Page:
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SHA-1 Officially Dead: Researchers Show First Practical Collision Attack

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SHA-1 (Secure Hash Algorithm 1) forms part of several widely used security applications and protocols. However, the cryptographic hash function, that has been the backbone of Internet security, is now officially dead.

Security researchers at CWI Institute, Amsterdam, working with a Google Research team, have confirmed that SHA1 is no longer secure against well-funded opponents. In their blog post, they reveal details about the first practical technique for generating a SHA-1 collision.

A ‘collision’ is the ability to generate the same hash for multiple dissimilar files. This potentially enables an attacker to deceive a system into accepting a malicious file in place of the expected file.

The SHA-1 collision attack, humorously termed ‘SHAttered’, has long been an issue pondered over. In 2005, cryptanalysts found attacks on SHA-1 suggesting that the algorithm might no longer be secure for use. Since 2010, many organisations have shifted to the more secure SHA-2, SHA-3 replacement.

The SHAppening

The 2005 attack revealed faster tactics, compared to the brute-force approach, as evident from Bruce Schneier’s blog. The strength of a hash function is usually compared to a symmetric cipher of half the message digest length. Thus, using brute-force, SHA-1 collisions are expected to be produced by 280 evaluations. However, the 2005 attack was able to find collisions in 269 calculations, which is 2,000 times faster than brute force.

In 2008, an attack methodology by Stéphane Manuel reported hash collisions with an estimated theoretical complexity of 251 to 257 operations. Many such reports followed, but were mostly retracted.

On 8 October 2015, Marc Stevens, Pierre Karpman, and Thomas Peyrin published a freestart collision attack on SHA-1’s compression function that required only 257 SHA-1 evaluations. Hence, this “first practical technique” can now endanger digital signatures incorporating SHA-1.

The SHAttered attack is 100,000 faster than the brute force attack that relies on the birthday paradox. The brute force attack would require 12,000,000 GPU years to complete, and it is therefore impractical.

How SHA-1 Got SHAttered

Cryptographers refer to the attack disclosed on Thursday, as an “identical-prefix” collision. It allows the attacker to create two distinct messages that have the same hash value. Although, less powerful than the “chosen-prefix” MD5 collision carried out by Flame, it is critical.

In case of chosen-prefix collision, the attacker can choose two arbitrarily different documents. Then append different calculated values that result in the whole documents having an equal hash value.

While chosen-prefix is more powerful, identical-prefix collision attacks are more versatile. With such attacks, area of threats include certificates with identical names and different pubkeys, PDF files, PostScript files, TIFF files, JPEG files, Word files, file archives, signed software, Email message/attachment PGP/GPG signatures.

The findings are a result of nearly two-year collaboration between researchers at the Centrum Wiskunde & Informatica in the Netherlands and Google’s research security, privacy, and anti-abuse group. The study, done in phases, was opted on CPU clusters hosted by Google, rather than Amazon Web Services platform, to reduce expenditure.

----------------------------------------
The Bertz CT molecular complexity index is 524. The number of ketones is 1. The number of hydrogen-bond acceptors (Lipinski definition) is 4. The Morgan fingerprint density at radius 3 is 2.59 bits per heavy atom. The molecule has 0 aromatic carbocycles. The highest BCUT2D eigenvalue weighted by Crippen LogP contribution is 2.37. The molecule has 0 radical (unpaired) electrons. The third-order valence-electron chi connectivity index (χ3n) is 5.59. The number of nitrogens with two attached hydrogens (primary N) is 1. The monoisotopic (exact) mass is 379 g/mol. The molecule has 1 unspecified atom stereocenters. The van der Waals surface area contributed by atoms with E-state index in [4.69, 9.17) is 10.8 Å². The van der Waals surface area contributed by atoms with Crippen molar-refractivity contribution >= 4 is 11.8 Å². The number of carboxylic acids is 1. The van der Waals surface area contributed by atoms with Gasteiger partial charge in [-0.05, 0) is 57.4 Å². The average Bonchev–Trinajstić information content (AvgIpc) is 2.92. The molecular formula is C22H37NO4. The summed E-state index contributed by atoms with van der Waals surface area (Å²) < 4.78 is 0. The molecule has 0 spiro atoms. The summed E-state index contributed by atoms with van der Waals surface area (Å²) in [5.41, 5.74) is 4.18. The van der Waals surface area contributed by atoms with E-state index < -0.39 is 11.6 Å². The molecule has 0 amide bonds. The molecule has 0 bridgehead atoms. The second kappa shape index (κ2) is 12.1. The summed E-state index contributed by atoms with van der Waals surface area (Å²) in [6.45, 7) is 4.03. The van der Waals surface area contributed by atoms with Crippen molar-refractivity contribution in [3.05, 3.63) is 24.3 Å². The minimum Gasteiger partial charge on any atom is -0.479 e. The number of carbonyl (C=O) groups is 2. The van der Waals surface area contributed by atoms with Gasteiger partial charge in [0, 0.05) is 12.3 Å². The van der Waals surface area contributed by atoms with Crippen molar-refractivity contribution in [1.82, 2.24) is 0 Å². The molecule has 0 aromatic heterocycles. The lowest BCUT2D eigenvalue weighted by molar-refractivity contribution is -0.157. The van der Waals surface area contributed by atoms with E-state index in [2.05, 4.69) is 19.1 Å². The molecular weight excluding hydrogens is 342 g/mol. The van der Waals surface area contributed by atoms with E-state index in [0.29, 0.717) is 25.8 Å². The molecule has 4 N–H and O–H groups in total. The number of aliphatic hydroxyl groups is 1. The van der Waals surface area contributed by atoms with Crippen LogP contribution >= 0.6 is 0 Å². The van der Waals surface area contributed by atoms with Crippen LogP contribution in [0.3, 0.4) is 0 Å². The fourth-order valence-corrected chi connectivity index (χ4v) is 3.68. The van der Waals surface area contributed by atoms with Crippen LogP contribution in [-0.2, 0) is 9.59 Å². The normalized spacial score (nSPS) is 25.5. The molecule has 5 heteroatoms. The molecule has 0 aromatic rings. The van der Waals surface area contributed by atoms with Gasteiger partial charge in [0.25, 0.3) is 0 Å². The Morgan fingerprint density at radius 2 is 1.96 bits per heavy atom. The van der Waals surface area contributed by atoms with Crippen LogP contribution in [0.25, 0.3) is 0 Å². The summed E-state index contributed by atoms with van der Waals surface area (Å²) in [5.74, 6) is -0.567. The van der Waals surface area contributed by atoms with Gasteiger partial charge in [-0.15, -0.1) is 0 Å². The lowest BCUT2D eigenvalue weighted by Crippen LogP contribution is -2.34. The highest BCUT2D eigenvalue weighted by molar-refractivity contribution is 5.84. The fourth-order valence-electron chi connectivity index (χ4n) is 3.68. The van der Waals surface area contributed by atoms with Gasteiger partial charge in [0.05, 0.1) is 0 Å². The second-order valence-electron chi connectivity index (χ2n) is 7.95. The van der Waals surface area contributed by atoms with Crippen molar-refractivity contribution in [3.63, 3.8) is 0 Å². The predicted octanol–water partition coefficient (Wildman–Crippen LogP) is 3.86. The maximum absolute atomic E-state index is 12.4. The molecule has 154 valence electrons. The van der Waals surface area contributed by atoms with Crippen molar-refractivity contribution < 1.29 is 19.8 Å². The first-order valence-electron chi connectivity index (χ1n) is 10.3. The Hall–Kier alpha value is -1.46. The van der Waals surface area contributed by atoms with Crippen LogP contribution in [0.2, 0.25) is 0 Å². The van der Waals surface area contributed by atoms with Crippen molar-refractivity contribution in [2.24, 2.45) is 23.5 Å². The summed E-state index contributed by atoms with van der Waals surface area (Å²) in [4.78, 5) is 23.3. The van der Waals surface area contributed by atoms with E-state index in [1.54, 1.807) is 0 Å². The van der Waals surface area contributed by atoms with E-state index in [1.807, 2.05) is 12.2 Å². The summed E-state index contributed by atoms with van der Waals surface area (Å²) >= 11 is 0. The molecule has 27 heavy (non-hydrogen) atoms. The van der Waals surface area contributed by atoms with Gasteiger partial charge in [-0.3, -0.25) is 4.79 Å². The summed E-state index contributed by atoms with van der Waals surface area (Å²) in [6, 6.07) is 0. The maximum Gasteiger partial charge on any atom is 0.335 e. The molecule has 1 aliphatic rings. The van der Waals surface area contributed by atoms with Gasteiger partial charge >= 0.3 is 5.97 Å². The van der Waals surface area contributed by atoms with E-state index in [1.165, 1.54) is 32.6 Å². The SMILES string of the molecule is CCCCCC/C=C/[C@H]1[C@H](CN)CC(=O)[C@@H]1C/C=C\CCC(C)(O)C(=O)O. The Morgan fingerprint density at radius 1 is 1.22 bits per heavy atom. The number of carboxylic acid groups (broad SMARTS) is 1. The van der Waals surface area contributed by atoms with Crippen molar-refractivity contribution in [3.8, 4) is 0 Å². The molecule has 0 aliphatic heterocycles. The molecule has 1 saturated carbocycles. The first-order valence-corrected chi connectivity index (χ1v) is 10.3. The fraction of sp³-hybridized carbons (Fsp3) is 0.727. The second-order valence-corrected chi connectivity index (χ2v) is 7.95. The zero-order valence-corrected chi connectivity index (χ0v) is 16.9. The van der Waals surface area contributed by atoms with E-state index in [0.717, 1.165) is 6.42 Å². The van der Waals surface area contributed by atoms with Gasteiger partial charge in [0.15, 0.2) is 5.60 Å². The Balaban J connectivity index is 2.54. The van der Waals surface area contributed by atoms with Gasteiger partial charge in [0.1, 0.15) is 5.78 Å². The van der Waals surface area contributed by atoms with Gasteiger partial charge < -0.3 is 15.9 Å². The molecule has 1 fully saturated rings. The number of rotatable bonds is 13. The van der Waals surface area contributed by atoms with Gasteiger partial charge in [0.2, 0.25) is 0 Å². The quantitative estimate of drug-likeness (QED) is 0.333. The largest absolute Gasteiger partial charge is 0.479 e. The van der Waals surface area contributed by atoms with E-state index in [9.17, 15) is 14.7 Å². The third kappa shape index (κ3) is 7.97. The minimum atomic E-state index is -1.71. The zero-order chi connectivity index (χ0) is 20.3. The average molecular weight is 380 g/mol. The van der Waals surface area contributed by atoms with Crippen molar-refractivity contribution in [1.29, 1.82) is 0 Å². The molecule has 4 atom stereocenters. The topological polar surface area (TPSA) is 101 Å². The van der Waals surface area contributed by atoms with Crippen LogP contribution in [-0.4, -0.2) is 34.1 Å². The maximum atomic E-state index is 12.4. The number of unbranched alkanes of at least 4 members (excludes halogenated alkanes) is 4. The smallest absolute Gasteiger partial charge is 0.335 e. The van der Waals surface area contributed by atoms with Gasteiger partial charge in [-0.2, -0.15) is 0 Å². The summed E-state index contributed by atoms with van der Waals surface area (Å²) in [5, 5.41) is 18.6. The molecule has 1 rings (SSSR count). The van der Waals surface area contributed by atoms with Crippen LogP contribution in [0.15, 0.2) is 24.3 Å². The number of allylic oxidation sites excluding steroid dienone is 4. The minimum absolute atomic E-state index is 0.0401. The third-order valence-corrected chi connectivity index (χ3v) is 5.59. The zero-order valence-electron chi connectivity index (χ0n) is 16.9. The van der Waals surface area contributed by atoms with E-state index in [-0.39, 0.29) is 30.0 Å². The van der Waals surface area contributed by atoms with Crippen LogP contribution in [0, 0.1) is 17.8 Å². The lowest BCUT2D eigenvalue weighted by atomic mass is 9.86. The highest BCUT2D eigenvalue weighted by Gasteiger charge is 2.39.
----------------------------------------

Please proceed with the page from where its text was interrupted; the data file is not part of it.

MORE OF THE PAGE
The first phase of the attack was run on a heterogeneous CPU cluster that was hosted by Google and spread over eight physical locations. A second and more expensive phase was run on a heterogeneous cluster of K20, K40, and K80 GPUs.

The consequences of a collision attack can be widespread, like switching of legal documents and agreements. Fortunately, certificates to HTTPS-protected websites aren’t likely to be affected. Browser-trusted certificate authorities no longer rely on SHA1 to sign TLS certificates they issue.


Consistent with Google’s security disclosure policy, the source code for performing the collision attack will be published in 90 days. This gives a breathing space of three months for present systems that are still reliant on SHA-1 for security.

Revision control systems such as Git and Mercurial use SHA-1 not for security but for ensuring that the data has not changed due to accidental corruption. The GnuPG e-mail encryption program still relies on security by SHA1. Myriad software packages rely on SHA1 signatures to ensure installation and updation.

The official death of SHA-1 ensures that all these systems must migrate to the secure options available. The migration, though necessary, will be tricky. However, companies have already started taking swift actions.

Support for SHA-1 certificates was removed from Google’s Chrome browser in January, while Mozilla’s Firefox browser is due to remove support soon. Certification Authorities that abide by the CA/Browser Forum regulations are also not allowed to issue SHA-1 certificates anymore.

We hope that our practical attack against SHA-1 will finally convince the industry that it is urgent to move to safer alternatives such as SHA-256. It’s more urgent than ever for security practitioners to migrate to safer cryptographic hashes such as SHA-256 and SHA-3.

Meanwhile, the researchers have released a tool that detects if files are part of a collision attack. Protections have been added for Gmail and GSuite users, against PDF collision technique.

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